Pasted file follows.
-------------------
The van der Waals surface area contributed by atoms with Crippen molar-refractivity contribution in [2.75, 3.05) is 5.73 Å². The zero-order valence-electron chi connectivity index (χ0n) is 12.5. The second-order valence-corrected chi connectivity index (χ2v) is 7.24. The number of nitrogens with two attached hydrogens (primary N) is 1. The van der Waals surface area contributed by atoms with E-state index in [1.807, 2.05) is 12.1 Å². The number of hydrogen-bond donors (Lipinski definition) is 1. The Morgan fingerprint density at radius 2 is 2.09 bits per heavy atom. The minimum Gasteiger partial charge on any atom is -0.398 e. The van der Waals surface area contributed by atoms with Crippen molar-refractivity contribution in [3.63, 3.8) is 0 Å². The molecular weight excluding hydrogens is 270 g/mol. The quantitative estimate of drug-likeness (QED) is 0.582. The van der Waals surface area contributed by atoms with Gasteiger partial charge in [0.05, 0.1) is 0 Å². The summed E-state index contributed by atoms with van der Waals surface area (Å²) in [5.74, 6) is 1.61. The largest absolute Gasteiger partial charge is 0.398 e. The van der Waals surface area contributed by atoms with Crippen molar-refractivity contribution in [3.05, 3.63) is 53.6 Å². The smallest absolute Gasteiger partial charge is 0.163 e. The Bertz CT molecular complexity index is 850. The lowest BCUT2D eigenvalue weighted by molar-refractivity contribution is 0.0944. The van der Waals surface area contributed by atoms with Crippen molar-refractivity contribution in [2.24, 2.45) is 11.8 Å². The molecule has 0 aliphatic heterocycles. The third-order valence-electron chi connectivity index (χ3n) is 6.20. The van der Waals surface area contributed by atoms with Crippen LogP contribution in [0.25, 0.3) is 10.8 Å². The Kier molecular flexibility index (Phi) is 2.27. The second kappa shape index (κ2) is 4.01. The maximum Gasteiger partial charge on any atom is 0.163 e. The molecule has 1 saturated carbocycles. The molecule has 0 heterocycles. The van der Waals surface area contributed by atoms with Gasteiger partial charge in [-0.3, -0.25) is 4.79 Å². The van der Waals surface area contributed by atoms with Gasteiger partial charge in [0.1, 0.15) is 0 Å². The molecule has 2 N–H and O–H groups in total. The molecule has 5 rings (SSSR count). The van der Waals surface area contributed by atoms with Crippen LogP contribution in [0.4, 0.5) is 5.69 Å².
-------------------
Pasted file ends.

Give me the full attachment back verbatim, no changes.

The van der Waals surface area contributed by atoms with Crippen molar-refractivity contribution in [2.75, 3.05) is 5.73 Å². The zero-order valence-electron chi connectivity index (χ0n) is 12.5. The second-order valence-corrected chi connectivity index (χ2v) is 7.24. The number of nitrogens with two attached hydrogens (primary N) is 1. The van der Waals surface area contributed by atoms with E-state index in [1.807, 2.05) is 12.1 Å². The number of hydrogen-bond donors (Lipinski definition) is 1. The Morgan fingerprint density at radius 2 is 2.09 bits per heavy atom. The minimum Gasteiger partial charge on any atom is -0.398 e. The van der Waals surface area contributed by atoms with Crippen molar-refractivity contribution in [3.63, 3.8) is 0 Å². The molecular weight excluding hydrogens is 270 g/mol. The quantitative estimate of drug-likeness (QED) is 0.582. The van der Waals surface area contributed by atoms with Gasteiger partial charge in [0.05, 0.1) is 0 Å². The summed E-state index contributed by atoms with van der Waals surface area (Å²) in [5.74, 6) is 1.61. The largest absolute Gasteiger partial charge is 0.398 e. The van der Waals surface area contributed by atoms with Crippen molar-refractivity contribution in [3.05, 3.63) is 53.6 Å². The smallest absolute Gasteiger partial charge is 0.163 e. The Bertz CT molecular complexity index is 850. The lowest BCUT2D eigenvalue weighted by molar-refractivity contribution is 0.0944. The van der Waals surface area contributed by atoms with Crippen molar-refractivity contribution in [2.24, 2.45) is 11.8 Å². The molecule has 0 aliphatic heterocycles. The third-order valence-electron chi connectivity index (χ3n) is 6.20. The van der Waals surface area contributed by atoms with Crippen LogP contribution in [0.25, 0.3) is 10.8 Å². The Kier molecular flexibility index (Phi) is 2.27. The second kappa shape index (κ2) is 4.01. The maximum Gasteiger partial charge on any atom is 0.163 e. The molecule has 1 saturated carbocycles. The molecule has 0 heterocycles. The van der Waals surface area contributed by atoms with Gasteiger partial charge in [-0.3, -0.25) is 4.79 Å². The van der Waals surface area contributed by atoms with Gasteiger partial charge in [0.1, 0.15) is 0 Å². The molecule has 2 N–H and O–H groups in total. The molecule has 5 rings (SSSR count). The van der Waals surface area contributed by atoms with Crippen LogP contribution in [0.4, 0.5) is 5.69 Å².